Scholars and policy makers have long debated whether corporations should serve social purposes at the expense of shareholder wealth. The SEC has recently been drawn into the debate as it faces calls to mandate environmental, social, and governance (ESG) disclosures. This Article urges the SEC to proceed with caution. The adoption of ESG disclosure mandates in order to serve environmental or social goals is not well-aligned with the SEC’s stated mission of protecting Main Street investors and maintaining fair, orderly, and efficient markets. Accordingly, the SEC should decline to act absent a showing that ESG disclosures will serve the financial interests of the households for whom institutional investors are fiduciaries and whose retirement and other savings they manage.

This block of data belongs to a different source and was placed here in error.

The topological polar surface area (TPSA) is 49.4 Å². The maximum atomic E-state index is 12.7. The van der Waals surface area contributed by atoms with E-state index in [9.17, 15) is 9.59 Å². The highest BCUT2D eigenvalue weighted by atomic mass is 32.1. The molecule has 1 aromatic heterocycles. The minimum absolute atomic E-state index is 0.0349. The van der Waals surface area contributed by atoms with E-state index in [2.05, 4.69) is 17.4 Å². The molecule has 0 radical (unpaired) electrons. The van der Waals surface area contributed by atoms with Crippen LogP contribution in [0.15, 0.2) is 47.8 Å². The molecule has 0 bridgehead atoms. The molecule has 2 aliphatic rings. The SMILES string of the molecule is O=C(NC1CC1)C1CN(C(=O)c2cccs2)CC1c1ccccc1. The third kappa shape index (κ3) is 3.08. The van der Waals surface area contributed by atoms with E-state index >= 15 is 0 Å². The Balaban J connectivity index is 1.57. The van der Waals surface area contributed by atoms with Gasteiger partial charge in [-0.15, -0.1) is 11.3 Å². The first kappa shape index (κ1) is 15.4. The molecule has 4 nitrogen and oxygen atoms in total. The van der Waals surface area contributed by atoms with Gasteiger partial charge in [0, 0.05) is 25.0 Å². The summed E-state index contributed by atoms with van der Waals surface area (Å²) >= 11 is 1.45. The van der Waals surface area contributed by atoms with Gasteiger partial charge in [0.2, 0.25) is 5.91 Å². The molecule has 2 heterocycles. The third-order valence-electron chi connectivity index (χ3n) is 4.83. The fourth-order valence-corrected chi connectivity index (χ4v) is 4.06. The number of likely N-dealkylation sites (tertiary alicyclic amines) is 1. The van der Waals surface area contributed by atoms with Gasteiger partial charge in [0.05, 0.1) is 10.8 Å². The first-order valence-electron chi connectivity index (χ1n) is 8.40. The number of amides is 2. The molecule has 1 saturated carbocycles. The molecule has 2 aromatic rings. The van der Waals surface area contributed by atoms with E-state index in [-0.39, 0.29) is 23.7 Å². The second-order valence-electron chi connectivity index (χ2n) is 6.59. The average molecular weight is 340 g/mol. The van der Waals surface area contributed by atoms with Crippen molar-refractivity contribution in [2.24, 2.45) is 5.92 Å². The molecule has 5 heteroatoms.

Julia D. Mahoney & Paul G. Mahoney, The New Separation of Ownership and Control: Institutional Investors and ESG, 2021 Columbia Business Law Review, 840–880 (2021).